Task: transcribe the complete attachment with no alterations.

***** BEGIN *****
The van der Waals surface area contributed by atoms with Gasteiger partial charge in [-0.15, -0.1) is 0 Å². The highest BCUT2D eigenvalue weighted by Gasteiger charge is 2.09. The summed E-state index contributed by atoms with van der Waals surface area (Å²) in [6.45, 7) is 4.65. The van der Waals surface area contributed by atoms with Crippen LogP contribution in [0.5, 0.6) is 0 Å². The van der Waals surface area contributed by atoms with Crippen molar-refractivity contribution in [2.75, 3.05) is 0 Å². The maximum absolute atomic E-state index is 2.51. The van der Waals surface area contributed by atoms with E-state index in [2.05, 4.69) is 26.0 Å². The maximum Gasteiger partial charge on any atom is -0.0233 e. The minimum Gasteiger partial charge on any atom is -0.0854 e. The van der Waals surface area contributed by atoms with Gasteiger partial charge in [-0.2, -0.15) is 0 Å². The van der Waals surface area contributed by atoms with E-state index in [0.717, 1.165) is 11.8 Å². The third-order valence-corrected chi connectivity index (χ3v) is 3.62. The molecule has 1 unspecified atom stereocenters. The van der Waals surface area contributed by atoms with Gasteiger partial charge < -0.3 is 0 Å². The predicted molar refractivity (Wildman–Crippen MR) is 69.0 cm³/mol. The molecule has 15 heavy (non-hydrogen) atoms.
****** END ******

The van der Waals surface area contributed by atoms with Gasteiger partial charge in [-0.15, -0.1) is 0 Å². The highest BCUT2D eigenvalue weighted by Gasteiger charge is 2.09. The summed E-state index contributed by atoms with van der Waals surface area (Å²) in [6.45, 7) is 4.65. The van der Waals surface area contributed by atoms with Crippen LogP contribution in [0.5, 0.6) is 0 Å². The van der Waals surface area contributed by atoms with Crippen molar-refractivity contribution in [2.75, 3.05) is 0 Å². The maximum absolute atomic E-state index is 2.51. The van der Waals surface area contributed by atoms with E-state index in [2.05, 4.69) is 26.0 Å². The maximum Gasteiger partial charge on any atom is -0.0233 e. The minimum Gasteiger partial charge on any atom is -0.0854 e. The van der Waals surface area contributed by atoms with Gasteiger partial charge in [-0.2, -0.15) is 0 Å². The van der Waals surface area contributed by atoms with E-state index in [0.717, 1.165) is 11.8 Å². The third-order valence-corrected chi connectivity index (χ3v) is 3.62. The molecule has 1 unspecified atom stereocenters. The van der Waals surface area contributed by atoms with Gasteiger partial charge < -0.3 is 0 Å². The predicted molar refractivity (Wildman–Crippen MR) is 69.0 cm³/mol. The molecule has 15 heavy (non-hydrogen) atoms.